Editor's Note: Tune in to CNN Saturday, June 1, at 2:30 pm ET to see "The Next List's" 15-minute profile of innovator Francesco Clark.
By Francesco Clark, Special to CNN
1. Show up.
They say “A picture’s worth a thousand words.” When I was laying in a hospital bed hooked up to a ventilator and dozens of tubes, the most impactful moment was when I saw so many of my friends and family there, sitting just a few feet away. I couldn’t speak. My left vocal cord was paralyzed. My left lung had collapsed. I had inhaled too much water and shattered two vertebrae in a diving accident that became the pivotal instant that changed my life.
What did I have to rely on for those first terrifying hours after? When I felt alone, when the doctors told me I probably wouldn’t survive the night, I still felt at my core that somehow I’d survive. But how can you know for sure when everyone around you doesn’t?
Those are the moments when a well-intentioned note doesn’t matter, but being there does. What got me through was that I felt at ease and immediately comforted knowing my parents, brother, sister and so many friends were there supporting me. It was a testament to how meaningful the unspoken word can be.
The emails were touching but I don’t remember them. What I remember is everyone who was there in person.
2. Live with passion.
In the helicopter on the way to SUNY Stony Brook’s emergency room I finally closed my eyes. The door was open and I could feel the warm wind wafting onto my face but the thought of seeing the ground disappear below me was too much to bear. I was strapped into a gurney, my spine filling with an increasing amount of pressure that felt like it would explode.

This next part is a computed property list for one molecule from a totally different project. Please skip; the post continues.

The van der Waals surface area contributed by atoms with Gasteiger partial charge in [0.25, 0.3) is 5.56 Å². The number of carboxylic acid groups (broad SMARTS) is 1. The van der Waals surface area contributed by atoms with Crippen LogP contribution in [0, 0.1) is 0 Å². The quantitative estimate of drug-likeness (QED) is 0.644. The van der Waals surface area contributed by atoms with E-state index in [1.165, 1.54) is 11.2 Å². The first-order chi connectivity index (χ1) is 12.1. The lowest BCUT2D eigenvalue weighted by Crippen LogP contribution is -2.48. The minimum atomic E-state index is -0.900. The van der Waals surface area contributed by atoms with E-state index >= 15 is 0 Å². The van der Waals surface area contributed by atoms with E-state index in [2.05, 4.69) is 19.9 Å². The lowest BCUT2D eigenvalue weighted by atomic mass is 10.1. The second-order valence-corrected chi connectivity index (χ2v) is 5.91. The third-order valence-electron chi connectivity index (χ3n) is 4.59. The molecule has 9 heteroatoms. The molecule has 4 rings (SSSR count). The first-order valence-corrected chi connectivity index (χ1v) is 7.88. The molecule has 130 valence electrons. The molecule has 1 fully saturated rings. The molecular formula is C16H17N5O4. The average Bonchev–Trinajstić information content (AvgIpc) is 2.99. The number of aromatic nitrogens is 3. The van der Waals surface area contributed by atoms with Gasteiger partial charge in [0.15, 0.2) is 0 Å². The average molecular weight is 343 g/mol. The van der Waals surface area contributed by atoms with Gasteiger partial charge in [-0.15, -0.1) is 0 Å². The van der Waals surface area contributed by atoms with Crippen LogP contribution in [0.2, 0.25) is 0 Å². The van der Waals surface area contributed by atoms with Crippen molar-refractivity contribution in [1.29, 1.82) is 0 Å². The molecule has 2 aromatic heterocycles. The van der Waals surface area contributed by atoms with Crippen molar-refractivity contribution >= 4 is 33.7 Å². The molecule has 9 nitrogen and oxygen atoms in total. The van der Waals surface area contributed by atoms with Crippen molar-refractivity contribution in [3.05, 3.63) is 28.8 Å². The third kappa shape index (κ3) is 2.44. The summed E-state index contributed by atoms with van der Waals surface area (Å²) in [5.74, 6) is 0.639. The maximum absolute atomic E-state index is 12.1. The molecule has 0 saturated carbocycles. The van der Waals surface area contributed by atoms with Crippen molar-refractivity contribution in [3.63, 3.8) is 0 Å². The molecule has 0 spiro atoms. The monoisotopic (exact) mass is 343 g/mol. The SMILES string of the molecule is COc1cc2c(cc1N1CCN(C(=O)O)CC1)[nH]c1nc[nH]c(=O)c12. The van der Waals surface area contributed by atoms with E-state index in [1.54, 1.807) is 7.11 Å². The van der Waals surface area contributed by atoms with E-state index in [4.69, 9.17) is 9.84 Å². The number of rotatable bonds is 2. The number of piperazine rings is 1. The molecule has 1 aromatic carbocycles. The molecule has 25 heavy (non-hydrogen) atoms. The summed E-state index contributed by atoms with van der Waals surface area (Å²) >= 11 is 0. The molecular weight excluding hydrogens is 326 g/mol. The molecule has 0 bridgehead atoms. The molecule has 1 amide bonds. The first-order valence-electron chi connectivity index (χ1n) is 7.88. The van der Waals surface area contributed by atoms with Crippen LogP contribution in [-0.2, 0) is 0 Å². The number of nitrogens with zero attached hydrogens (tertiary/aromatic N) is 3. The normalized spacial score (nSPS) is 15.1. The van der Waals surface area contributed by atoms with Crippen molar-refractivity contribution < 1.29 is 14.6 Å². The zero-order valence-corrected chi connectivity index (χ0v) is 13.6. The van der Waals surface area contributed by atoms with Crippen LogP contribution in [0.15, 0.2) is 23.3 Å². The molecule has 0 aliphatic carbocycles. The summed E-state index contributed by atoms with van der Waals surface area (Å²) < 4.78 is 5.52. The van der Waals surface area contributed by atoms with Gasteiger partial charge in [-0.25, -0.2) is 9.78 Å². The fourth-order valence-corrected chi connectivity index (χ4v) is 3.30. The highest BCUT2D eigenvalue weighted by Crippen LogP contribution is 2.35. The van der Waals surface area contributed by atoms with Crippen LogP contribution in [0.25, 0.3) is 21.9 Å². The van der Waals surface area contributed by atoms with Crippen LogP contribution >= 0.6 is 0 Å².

For the first time, I didn’t have to reassure anyone I was alive or direct someone to call 911. Those ten minutes of introspection made me realize, “I might not make it through tonight.” None of it made sense. The weather was too serene for something so catastrophic to happen. It was a beautiful summer night with the moon and stars floating in a sky I wasn’t sure I’d see again.
I wanted to live, desperately. My first instinct, in a surge of energy, was to fight to fix what just happened. As it turned out, every part of being in the ICU was a challenge. Relearning how to breathe became the first and most important task of living. With my lungs unable to clear themselves by coughing, my blood oxygen levels were too low to sustain my body. I had to make it better or I’d need to be on a ventilator.
The nurses gave me a clear cup with a tube attached to it. The goal was to blow into the tube and make a little red ball float intermittently for thirty minutes. It was the most boring thing I was supposed to do but it was the most important. I needed to figure out a way to get strong enough to breathe. I found a way that was just as effective but all my own.